To link or not to link? Chance would be a fine thing

Following my post on The Economist’s article on truthful inflight announcements, Peeter Marvet pointed me at this story in a Toronto blog. Fundamentally someone at the Economist wrote to a number of bloggers, inviting them to cover and “scoop” the story, as a seeded experiment.

Wow, I said to myself. This is what a connected world feels like. Not sure where Peeter is, my guess would be Estonia. He reads something in a Canadian blog about a magazine published in the UK experimenting with the blogosphere. Wow, I said to myself.
So I read Michael Seaton‘s post, and assumed that the “scoop” link sent to him would open up the DRMed story, so that I could share it with all of you.

I’m glad the Economist is experimenting; but there must be better ways of doing this. Why not just let a few trial stories go out there free-to-ether, stories they think are eminently linkable, and see what happens? See whether they get a spike in digital subscriptions correlated to the linkers’ locations. Whatever.

Update: Michael Seaton commented on this post, and has now provided the entire article on his blog. Thanks, Michael. And thank you again, Peeter. [BTW was I right? Is your blog written in Estonian?]
There is much to learn about all this. We need to move from Seeding-as-Marketing to Recommending-as-The-Only-Way.

Buyers will make their intentions known, either overtly or covertly; marketing has always been about reducing the buyer’s search costs and simplifying the decision to purchase. There is no better way of reducing buyer search costs other than recommendations from trusted networks. Independent trusted networks.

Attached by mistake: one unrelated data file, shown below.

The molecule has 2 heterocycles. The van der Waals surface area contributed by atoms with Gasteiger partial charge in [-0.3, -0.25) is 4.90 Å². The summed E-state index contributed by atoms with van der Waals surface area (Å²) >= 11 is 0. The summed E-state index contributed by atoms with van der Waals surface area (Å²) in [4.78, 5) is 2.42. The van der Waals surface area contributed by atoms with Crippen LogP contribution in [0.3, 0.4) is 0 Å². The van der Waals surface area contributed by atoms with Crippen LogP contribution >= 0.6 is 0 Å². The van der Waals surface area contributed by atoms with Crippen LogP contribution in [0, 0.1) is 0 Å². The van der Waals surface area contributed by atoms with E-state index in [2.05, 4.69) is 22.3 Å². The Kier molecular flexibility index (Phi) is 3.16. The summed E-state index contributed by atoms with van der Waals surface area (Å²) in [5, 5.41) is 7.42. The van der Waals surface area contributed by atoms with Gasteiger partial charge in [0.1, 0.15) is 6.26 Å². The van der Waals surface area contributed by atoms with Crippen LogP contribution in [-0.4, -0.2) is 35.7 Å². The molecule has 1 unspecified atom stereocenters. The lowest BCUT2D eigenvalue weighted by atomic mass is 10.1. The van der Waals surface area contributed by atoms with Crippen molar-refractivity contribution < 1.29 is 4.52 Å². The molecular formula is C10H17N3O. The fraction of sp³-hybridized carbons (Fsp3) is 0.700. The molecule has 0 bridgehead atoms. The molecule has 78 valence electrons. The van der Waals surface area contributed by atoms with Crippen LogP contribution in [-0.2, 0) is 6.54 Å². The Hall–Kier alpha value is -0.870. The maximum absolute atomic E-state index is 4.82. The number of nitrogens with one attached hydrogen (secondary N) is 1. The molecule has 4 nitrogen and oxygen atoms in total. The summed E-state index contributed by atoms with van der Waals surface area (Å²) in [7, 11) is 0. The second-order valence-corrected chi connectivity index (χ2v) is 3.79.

The independence is as important as the recommendation.

6 thoughts on “To link or not to link? Chance would be a fine thing”

  1. This is the short term future – publications, businesses, movies, bands or whatever trying to push word of mouth when it has to be pulled by genuninely interested parties as opposed to seeded bloggers.

    I talked about the idea of crowdseeding in my blog some time back, but my view on this is that individual bloggers generate their own crowds of interest based upon their true voice and genuine enthusiasms and definitely not on manipulated buzz. We’re all too idealistic/cynical, I hope, to be manipulated for any extended period and your suggestion of releasing stories and seeing what happens is what the future will be.

    The only way you can “control” the reaction is by ensuring that you produce something of sufficient quality that it will get a positive reaction.

  2. I was impressed as a long time reader that they reached out in the way they did.

    I posted a week ago on how The Economist gets the new world of social media, at least from a editorial standpoint. And I was impressed at how they reached out and personalized the initial contact with me. I did not feel like they did a cookie cutter “Dear Sir..”